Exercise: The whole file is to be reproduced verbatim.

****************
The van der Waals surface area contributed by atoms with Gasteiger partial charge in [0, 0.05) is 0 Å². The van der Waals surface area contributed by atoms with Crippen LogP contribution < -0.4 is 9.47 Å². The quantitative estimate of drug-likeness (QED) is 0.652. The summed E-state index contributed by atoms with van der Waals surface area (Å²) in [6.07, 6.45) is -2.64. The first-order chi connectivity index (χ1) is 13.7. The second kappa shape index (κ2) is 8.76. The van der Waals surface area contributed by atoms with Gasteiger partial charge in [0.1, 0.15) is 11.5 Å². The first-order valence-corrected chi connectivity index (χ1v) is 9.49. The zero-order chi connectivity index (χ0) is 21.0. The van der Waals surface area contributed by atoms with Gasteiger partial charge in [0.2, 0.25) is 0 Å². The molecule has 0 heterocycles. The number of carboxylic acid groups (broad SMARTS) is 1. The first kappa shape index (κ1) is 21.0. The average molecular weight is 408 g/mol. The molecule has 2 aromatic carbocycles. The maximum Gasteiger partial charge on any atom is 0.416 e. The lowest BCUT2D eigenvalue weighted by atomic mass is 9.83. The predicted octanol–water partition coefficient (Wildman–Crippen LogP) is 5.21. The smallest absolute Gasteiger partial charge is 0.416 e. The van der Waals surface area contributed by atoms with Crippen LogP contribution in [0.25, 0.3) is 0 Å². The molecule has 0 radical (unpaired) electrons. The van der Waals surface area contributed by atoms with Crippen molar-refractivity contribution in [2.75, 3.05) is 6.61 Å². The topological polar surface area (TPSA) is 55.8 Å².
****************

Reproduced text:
The van der Waals surface area contributed by atoms with Gasteiger partial charge in [0, 0.05) is 0 Å². The van der Waals surface area contributed by atoms with Crippen LogP contribution < -0.4 is 9.47 Å². The quantitative estimate of drug-likeness (QED) is 0.652. The summed E-state index contributed by atoms with van der Waals surface area (Å²) in [6.07, 6.45) is -2.64. The first-order chi connectivity index (χ1) is 13.7. The second kappa shape index (κ2) is 8.76. The van der Waals surface area contributed by atoms with Gasteiger partial charge in [0.1, 0.15) is 11.5 Å². The first-order valence-corrected chi connectivity index (χ1v) is 9.49. The zero-order chi connectivity index (χ0) is 21.0. The van der Waals surface area contributed by atoms with Gasteiger partial charge in [0.2, 0.25) is 0 Å². The molecule has 0 heterocycles. The number of carboxylic acid groups (broad SMARTS) is 1. The first kappa shape index (κ1) is 21.0. The average molecular weight is 408 g/mol. The molecule has 2 aromatic carbocycles. The maximum Gasteiger partial charge on any atom is 0.416 e. The lowest BCUT2D eigenvalue weighted by atomic mass is 9.83. The predicted octanol–water partition coefficient (Wildman–Crippen LogP) is 5.21. The smallest absolute Gasteiger partial charge is 0.416 e. The van der Waals surface area contributed by atoms with Crippen LogP contribution in [0.25, 0.3) is 0 Å². The molecule has 0 radical (unpaired) electrons. The van der Waals surface area contributed by atoms with Crippen molar-refractivity contribution in [2.75, 3.05) is 6.61 Å². The topological polar surface area (TPSA) is 55.8 Å².